A PIN code might soon be required before tap-to-pay with Google Wallet for Wear OS

A PIN code might soon be required before tap-to-pay with Google Wallet for Wear OS

There are currently very few situations of this kind; Wear OS users were never asked for a PIN prior to making a Google Wallet payment. All they had to do was launch the watch app and tap.

Since we haven’t been able to reproduce this on many Pixel Watch 2 transactions today, it might still be a test, a rolling release, or simply an app bug. However, this change makes some sense given that it follows the new phone behavior.

This change is obviously motivated by security concerns, yet it feels rather sudden. One advantage of having a watch is that it is constantly with you. Wear OS is already rather cautious when it comes to requesting the PIN if it senses that the watch has been taken off your wrist excessively. This adds to the uncertainty around today’s shift, suggesting in a way that Google Wallet doesn’t trust Wear OS security.

This new behavior probably means that tapping an app for the first time will always fail unless you know to open it first (if there is a prompt or user interface) either through the app list/grid, the Quick Settings Tile on the Pixel Watch, or by having it as a shortcut on your watch face.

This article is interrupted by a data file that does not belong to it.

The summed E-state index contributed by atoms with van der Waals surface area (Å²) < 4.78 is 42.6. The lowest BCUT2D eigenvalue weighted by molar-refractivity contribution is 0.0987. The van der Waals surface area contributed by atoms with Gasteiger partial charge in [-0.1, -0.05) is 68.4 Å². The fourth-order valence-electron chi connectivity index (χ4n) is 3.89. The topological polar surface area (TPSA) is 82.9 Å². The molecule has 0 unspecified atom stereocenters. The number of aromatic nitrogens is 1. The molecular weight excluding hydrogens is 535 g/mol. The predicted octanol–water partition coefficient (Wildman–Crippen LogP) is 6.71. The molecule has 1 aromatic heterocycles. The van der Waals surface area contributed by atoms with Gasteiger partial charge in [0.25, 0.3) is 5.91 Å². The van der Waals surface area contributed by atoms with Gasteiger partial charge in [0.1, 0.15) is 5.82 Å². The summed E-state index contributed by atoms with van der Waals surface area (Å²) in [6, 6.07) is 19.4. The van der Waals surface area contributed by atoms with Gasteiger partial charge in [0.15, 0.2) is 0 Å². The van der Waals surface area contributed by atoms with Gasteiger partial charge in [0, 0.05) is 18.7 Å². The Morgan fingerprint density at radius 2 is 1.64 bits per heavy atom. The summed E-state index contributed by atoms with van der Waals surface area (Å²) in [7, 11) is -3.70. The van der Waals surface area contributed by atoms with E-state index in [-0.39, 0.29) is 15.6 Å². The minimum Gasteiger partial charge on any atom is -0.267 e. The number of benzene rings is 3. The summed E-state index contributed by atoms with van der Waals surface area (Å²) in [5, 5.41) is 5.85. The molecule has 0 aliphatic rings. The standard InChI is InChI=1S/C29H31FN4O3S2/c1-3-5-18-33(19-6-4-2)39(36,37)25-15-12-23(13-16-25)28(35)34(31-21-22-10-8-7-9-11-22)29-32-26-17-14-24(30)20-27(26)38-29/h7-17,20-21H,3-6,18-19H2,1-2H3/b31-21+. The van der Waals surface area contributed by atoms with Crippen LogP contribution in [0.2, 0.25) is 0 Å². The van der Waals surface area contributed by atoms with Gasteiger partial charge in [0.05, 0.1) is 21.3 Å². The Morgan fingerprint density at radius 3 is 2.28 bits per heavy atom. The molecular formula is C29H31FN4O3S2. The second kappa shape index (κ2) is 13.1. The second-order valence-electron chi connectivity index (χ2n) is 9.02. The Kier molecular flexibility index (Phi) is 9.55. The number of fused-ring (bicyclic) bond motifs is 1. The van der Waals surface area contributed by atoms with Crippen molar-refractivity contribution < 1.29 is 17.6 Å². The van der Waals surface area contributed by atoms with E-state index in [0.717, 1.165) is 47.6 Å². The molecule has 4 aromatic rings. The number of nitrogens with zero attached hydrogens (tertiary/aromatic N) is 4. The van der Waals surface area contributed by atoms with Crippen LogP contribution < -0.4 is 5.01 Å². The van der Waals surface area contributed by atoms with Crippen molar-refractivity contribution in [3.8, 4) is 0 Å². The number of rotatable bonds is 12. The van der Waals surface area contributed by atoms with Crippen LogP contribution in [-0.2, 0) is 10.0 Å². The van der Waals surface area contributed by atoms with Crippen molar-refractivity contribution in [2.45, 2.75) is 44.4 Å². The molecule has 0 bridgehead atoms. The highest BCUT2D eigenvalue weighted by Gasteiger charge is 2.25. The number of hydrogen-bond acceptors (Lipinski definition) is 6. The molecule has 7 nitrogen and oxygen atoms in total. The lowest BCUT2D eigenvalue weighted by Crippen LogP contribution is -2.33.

As a result, you have to double-tap the side button if you want to pay with the Apple Watch.

You have three minutes after first unlocking your phone to utilize Google Wallet. After that, unless you open the app to “Verify it’s you” or unless you always lock/unlock your device before making a payment, tap-to-pay will not work and you will need to authenticate and tap again.

Google revealed earlier this week that this was a deliberate phone upgrade that was formally released under the title “Google Wallet enhances in-store payment experience with new authentication update”: “Google Wallet contactless payments have never been safer. You can now choose to disable identity verification for transit fares and be requested to verify your identity before completing a payment using a PIN, pattern, fingerprint, or Class 3 biometric unlock.

However, the form factor is not specified in the new support document. It doesn’t specifically address smartwatches; it’s obviously talking about phones.

Wear OS may have offered an alternative for those annoyed by the phone transition, but not with this new behavior. There is no question that using your fingerprint to unlock is more convenient than using a PIN on a tiny screen. (In regards to Wear OS and PINs, the Pixel Watch needs to start supporting more than four numbers.)

Topics #Google #Google Wallet #news #Operating System #OS #PIN code #Pixel #Pixel Watch #Pixel Watch 2 #Wear OS

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